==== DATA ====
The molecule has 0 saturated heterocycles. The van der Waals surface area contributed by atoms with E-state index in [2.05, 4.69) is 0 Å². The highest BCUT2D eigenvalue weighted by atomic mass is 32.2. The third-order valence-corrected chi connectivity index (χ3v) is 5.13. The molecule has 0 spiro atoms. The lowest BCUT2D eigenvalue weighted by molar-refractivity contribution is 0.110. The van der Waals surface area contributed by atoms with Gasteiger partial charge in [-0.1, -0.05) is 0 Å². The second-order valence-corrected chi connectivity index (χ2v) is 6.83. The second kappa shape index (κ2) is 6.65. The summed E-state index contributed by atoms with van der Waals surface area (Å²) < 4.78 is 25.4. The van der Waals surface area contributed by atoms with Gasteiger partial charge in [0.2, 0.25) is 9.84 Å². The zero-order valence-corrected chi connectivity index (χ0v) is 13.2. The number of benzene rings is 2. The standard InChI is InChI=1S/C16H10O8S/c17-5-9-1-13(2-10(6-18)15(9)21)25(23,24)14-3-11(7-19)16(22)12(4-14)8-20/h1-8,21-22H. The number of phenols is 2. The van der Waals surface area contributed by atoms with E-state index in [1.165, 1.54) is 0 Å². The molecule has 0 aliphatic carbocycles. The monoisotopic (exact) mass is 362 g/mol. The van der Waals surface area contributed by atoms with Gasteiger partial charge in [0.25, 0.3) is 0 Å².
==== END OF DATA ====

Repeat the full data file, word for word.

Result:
The molecule has 0 saturated heterocycles. The van der Waals surface area contributed by atoms with E-state index in [2.05, 4.69) is 0 Å². The highest BCUT2D eigenvalue weighted by atomic mass is 32.2. The third-order valence-corrected chi connectivity index (χ3v) is 5.13. The molecule has 0 spiro atoms. The lowest BCUT2D eigenvalue weighted by molar-refractivity contribution is 0.110. The van der Waals surface area contributed by atoms with Gasteiger partial charge in [-0.1, -0.05) is 0 Å². The second-order valence-corrected chi connectivity index (χ2v) is 6.83. The second kappa shape index (κ2) is 6.65. The summed E-state index contributed by atoms with van der Waals surface area (Å²) < 4.78 is 25.4. The van der Waals surface area contributed by atoms with Gasteiger partial charge in [0.2, 0.25) is 9.84 Å². The zero-order valence-corrected chi connectivity index (χ0v) is 13.2. The number of benzene rings is 2. The standard InChI is InChI=1S/C16H10O8S/c17-5-9-1-13(2-10(6-18)15(9)21)25(23,24)14-3-11(7-19)16(22)12(4-14)8-20/h1-8,21-22H. The number of phenols is 2. The van der Waals surface area contributed by atoms with E-state index in [1.165, 1.54) is 0 Å². The molecule has 0 aliphatic carbocycles. The monoisotopic (exact) mass is 362 g/mol. The van der Waals surface area contributed by atoms with Gasteiger partial charge in [0.25, 0.3) is 0 Å².